P.S. I just noticed that you are in Ohio. I don't know your climate. Here in Oregon/SW Washington we have long, mild, wet springs and fall/winter In fact it is 7-9 months of a blurry rainy season with a few freezing days in the middle.


Tue Aug 21, 2012 3:27 pm
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Joined: Sun May 15, 2005 10:57 am
Posts: 1314
Location: Portland, OR
Post Re: what fruits do well in shade?
Oregon grape has no thorns. It's leaves are like those of holly. I'm amazed at people in England growing it as a food crop. As Jafar said, it's very very sour, full of seeds, and just barely edible. I grow it because it is a native plant, it's pretty and I want it to attract beneficial insects. I eat just a tiny bit of it for food diversity, but I wouldn't buy it thinking I was getting good food.
John S
PDX OR


Tue Aug 21, 2012 4:18 pm
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Joined: Tue Jun 19, 2012 9:30 am
Posts: 78
Location: Springfield, OH Zone 6a
Post Re: what fruits do well in shade?
No offense taken, Jafar, you've pegged me correctly. I'm basically a rookie when it comes to growing anything, but I'm reading as much as I can. HOS has been a huge resource for me since you're all so knowledgeable, especially when it comes to fruits. As you saw, I'm in Ohio (central to be specific) and my hardiness zone is 6b technically. I can probably grow most of the fruits that can be grown in your general area, but I've tended to plant things that grow well in zones 5 and lesser just to be safe. I wish I had the climate of the Willamette Valley since it seems to be perfect for growing a huge variety of fruits, but I get some pretty harsh winters here.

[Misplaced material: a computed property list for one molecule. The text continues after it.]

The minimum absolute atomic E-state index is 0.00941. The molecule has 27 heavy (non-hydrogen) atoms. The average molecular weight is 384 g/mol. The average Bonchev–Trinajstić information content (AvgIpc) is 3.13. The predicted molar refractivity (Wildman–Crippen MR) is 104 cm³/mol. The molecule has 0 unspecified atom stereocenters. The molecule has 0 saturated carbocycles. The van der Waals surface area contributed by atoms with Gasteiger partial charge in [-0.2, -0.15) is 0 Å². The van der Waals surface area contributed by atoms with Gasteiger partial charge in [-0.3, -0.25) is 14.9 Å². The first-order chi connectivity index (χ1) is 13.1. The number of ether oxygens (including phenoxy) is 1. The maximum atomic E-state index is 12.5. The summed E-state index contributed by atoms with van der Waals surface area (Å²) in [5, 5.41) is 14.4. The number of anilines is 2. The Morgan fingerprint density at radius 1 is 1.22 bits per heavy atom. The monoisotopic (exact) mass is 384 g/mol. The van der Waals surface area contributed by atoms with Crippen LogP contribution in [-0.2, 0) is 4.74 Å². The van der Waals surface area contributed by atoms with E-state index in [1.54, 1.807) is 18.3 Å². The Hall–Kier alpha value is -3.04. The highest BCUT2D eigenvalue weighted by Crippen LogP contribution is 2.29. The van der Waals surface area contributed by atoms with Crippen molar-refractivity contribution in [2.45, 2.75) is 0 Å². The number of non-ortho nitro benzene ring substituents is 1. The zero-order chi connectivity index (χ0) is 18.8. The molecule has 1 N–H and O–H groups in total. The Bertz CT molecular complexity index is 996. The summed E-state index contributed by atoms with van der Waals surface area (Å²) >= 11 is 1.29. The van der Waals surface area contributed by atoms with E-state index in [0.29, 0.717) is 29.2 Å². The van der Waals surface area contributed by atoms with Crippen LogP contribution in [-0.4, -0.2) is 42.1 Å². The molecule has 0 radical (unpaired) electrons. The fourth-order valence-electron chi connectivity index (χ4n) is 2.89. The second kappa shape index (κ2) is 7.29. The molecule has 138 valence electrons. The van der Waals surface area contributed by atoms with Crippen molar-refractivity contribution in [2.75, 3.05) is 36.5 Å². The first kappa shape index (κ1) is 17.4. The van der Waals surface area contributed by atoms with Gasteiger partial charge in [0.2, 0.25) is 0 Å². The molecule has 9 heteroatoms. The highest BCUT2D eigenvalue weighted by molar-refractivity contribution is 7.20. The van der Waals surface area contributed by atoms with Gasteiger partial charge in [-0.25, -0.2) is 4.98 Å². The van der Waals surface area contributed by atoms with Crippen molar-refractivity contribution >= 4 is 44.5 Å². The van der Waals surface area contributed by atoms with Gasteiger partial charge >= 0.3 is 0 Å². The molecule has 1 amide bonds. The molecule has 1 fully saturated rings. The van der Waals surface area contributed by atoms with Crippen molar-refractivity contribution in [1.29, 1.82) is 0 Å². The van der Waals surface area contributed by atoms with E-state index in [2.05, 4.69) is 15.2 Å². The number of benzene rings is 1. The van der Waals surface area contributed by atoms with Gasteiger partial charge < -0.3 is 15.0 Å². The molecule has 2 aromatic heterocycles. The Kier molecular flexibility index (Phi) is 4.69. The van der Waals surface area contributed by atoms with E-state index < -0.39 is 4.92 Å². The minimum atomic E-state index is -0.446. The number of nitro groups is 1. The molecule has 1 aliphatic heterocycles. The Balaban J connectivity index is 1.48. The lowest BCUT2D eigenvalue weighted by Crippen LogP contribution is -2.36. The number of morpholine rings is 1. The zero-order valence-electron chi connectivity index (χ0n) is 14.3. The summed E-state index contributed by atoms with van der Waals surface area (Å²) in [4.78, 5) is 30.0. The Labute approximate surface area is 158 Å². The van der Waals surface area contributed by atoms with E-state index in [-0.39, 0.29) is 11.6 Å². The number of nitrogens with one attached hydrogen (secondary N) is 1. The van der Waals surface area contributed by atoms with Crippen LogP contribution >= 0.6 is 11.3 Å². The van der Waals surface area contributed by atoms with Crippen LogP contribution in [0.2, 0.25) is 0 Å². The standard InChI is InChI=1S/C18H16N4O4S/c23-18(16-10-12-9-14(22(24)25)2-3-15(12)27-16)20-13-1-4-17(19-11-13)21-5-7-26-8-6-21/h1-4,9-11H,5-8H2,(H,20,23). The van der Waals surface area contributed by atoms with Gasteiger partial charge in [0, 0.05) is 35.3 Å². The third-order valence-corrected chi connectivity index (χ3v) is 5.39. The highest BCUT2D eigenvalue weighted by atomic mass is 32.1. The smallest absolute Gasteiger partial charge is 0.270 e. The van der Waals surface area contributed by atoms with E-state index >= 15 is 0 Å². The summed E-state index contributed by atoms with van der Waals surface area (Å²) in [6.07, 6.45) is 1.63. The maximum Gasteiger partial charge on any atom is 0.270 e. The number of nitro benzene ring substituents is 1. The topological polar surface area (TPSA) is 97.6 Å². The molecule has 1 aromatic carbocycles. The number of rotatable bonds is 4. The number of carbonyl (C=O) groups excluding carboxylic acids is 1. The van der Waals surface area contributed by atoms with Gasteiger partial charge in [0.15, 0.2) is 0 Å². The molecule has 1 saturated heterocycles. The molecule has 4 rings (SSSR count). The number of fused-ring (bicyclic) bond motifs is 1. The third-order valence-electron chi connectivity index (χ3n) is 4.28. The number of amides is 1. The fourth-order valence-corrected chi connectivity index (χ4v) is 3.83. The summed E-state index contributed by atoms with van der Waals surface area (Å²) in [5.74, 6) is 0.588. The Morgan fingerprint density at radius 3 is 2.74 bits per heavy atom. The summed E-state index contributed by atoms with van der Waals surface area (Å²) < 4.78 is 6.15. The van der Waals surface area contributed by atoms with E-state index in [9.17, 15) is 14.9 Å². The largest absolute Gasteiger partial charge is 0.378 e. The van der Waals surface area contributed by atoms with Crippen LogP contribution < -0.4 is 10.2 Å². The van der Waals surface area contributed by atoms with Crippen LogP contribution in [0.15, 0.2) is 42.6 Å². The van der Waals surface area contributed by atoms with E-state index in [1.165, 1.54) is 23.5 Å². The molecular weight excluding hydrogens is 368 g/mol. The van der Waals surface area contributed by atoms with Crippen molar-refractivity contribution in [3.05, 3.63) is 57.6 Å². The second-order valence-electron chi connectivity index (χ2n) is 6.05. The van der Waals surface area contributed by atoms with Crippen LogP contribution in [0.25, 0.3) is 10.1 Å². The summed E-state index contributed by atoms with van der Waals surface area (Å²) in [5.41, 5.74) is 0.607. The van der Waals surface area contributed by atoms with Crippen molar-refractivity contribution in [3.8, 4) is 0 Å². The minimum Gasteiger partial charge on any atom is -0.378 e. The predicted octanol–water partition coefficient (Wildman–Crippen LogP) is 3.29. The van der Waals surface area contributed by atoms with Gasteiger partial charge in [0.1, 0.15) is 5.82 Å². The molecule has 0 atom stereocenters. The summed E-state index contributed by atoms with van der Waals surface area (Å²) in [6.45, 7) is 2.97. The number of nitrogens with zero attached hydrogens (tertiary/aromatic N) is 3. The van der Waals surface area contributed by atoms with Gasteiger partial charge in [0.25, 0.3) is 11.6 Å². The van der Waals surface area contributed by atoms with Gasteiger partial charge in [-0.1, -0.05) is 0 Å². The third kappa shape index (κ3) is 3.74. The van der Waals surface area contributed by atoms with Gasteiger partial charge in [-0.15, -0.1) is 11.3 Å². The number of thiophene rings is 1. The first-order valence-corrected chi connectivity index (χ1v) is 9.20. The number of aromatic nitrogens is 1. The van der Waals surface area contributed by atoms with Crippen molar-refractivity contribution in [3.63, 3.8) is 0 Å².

As far as my parents paw paw tree goes, I'm assuming they have a grafted tree and the suckers, like you said, would be more similar to the rootstock it was grafted onto. Too many nurseries do not specify which cultivar some of their plants and trees are, and unfortunately the one they bought the paw paw from was one of those. I'll take your advice though and wait until next Spring and dig up several just to make sure at least one survives.

Thanks for the warning about grape holly also, I wasn't aware they weren't very palatable. That might be one I'll save as a last resort. I'm looking forward to planting the fruits you've both mentioned next Spring. Fall and Winter just need to come and go quickly!


Tue Aug 21, 2012 8:07 pm
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Joined: Fri Feb 09, 2007 1:21 pm
Posts: 411
Location: SW Washington
Post Re: what fruits do well in shade?
sohappy,

Usually when there is no variety name on the tree when its bought, its because it is a seedling (not grafted). If that is the case with your parents tree, and if it is the only pawpaw around, then there is a decent chance that the suckers are going to produce the same fruit and also be self fertile.

Have you had fruit from the tree?


Wed Aug 22, 2012 10:00 am
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Joined: Tue Jun 19, 2012 9:30 am
Posts: 78
Location: Springfield, OH Zone 6a
Post Re: what fruits do well in shade?
Ok, that would be good news if it is self-fruitful. I haven't had a chance to get any of the fruit yet. Last year it only produced a few fruits and squirrels or some other animal ate them. This year there are only three fruits, so it doesn't seem to be a big producer, but I hope I can try one soon.


Wed Aug 22, 2012 11:54 am